DFL the (Baja) Divide
Photos and words by Spencer Harding
I went into the Baja Divide grand depart expecting it to be more of a social occasion than a bike tour. I’ll admit, despite the plentiful resources provided on the Baja Divide website, I barely looked at the maps and descriptions of the route. All I knew was that there would be a bunch of really wonderful people there that I wanted to hang out and ride bikes with. So I piled my car full of chubby bikes and wonderful humans and headed south to San Diego.
While there were plenty of people in it for the long haul, I had planned on a modest two-week trek down the first section of the Northern Sierra route to Vincente Guerrero. An addendum was later made to include a week of riding south to explore the sci-fi botanical landscapes of the Valle de los Cirios just north of Catavina.
The first day was pretty damn exciting. There were tons of stroopwafels (thanks Gu!), brand new bikes, old friends, and nearly 100 people ready to ride bikes about it. The proposed plan for the grand depart was a 50+ mile ramble out of San Diego, organized by Nicholas and Lael. The first day included a huge climb over Otay Mountain and some swampy single track before reaching the group camp at Barret Junction. I barely made it before dark and wasn’t the last one in. After everyone settled in, the hoard convened in roadhouse hall filled with long tables and taxidermy treasures for a massive buffet dinner where everyone caught up and made new friends.
The next morning we began our fateful crossing into Mexico. The process of acquiring a visa was simple enough though with a group of our size of the crossing took more time than expected. Luckily, the second group camp was just a few miles outside of town. A sea of tents covered an off-season water park camping area. Lots of Tequila, Ginny DJing, and plenty of drunken sing-alongs well into the night made sure everyone was up and out early to get as far from our posse as they could.
After making sure everyone had proper base maps and plenty of Gu, Nicholas “set his lil’ birdies free” the next morning, and off we went – at the crack of noonish – to explore the first real backcountry sections of the Baja Divide. Little did we know that the next day a plague would fall upon our group. It started with a cough and slowly morphed into some kind of bronchial nightmare replete with sleeplessness and fever dreams. Ariel was the first one down. Slowly, over the next few days and weeks, we all fell in some way to the sickness.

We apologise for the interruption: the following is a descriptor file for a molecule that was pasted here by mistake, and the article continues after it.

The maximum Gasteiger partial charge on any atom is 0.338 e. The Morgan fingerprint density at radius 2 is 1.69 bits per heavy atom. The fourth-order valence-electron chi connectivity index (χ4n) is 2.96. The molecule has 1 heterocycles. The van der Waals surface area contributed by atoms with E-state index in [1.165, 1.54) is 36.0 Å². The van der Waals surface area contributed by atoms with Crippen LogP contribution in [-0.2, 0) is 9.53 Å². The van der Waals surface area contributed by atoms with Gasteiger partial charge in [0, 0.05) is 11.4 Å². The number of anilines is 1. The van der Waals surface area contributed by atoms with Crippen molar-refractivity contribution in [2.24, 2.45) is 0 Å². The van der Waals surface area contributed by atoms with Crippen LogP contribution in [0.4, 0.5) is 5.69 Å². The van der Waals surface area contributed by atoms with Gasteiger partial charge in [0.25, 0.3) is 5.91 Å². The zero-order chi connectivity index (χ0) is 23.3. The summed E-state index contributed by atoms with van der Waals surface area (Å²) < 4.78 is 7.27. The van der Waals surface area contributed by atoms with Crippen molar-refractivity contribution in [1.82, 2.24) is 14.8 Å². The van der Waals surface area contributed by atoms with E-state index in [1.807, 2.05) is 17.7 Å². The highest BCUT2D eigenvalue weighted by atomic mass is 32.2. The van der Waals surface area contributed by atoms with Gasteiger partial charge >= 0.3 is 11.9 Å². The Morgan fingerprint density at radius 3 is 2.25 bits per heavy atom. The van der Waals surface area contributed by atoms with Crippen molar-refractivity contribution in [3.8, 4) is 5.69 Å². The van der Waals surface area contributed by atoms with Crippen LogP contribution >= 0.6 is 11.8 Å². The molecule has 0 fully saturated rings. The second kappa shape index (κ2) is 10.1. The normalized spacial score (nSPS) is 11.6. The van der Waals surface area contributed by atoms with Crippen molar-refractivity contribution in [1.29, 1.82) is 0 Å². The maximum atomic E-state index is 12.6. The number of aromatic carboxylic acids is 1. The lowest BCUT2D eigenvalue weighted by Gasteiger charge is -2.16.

Nonetheless, we all pressed on in our own ways, though we rarely made it more than 30 miles in a day. With campfires every morning and evening plus the added hang out n’ snack time the glacial pace of the #dfl crew was no surprise to anyone. The compromise of miles for kinship was well worth it to our squad. Sarah and Tom were our trail sages (fearless leaders) as they had ridden most of the first quarter of the route a few months prior with Nicholas and Lael.
As for the route, it was fucking hard. This and the sickness set the pace for our group, though we maintained a healthy level of optimism. Riding along the tore up landscape in the wake of the Baja 1000, a moto race that comprises a large section of the route, made for some exquisitely twisted double track. Now that isn’t to say the route is prohibitive, there were a few novice bikepackers and all things considered they were all doing pretty damn good. In fact, it was truly amazing to watch people shredding fully loaded mountain bikes for the first time. This route brought specific challenges for everyone, many people had gear issues, some had trouble not speaking the language, but one person’s weakness was another’s strength and everything was handled communally.
It’s also worth noting the contingent of badass women cyclists who showed up for the ride, no doubt due to the outpouring of support / stoke from Lael’s scholarship and the folks from Advocate Cycles. This really made an impression as I had received some comments last year after the DFL the Divide trip about the lack of women in the group. While I had no personal involvement in the organization of this trip, I was super stoked to see that the group who showed up to the start in San Diego was comprised of nearly 50% women – a heartening realization.
This was probably the most monumental gathering of the bikepacking community that I have ever witnessed and I am so thankful that I to have been a part of it. Nicholas and Lael created something truly special and inspired so many wonderful humans to come together. Thank you for you passion and enthusiasm – I can’t wait to finish the remainder of the route.
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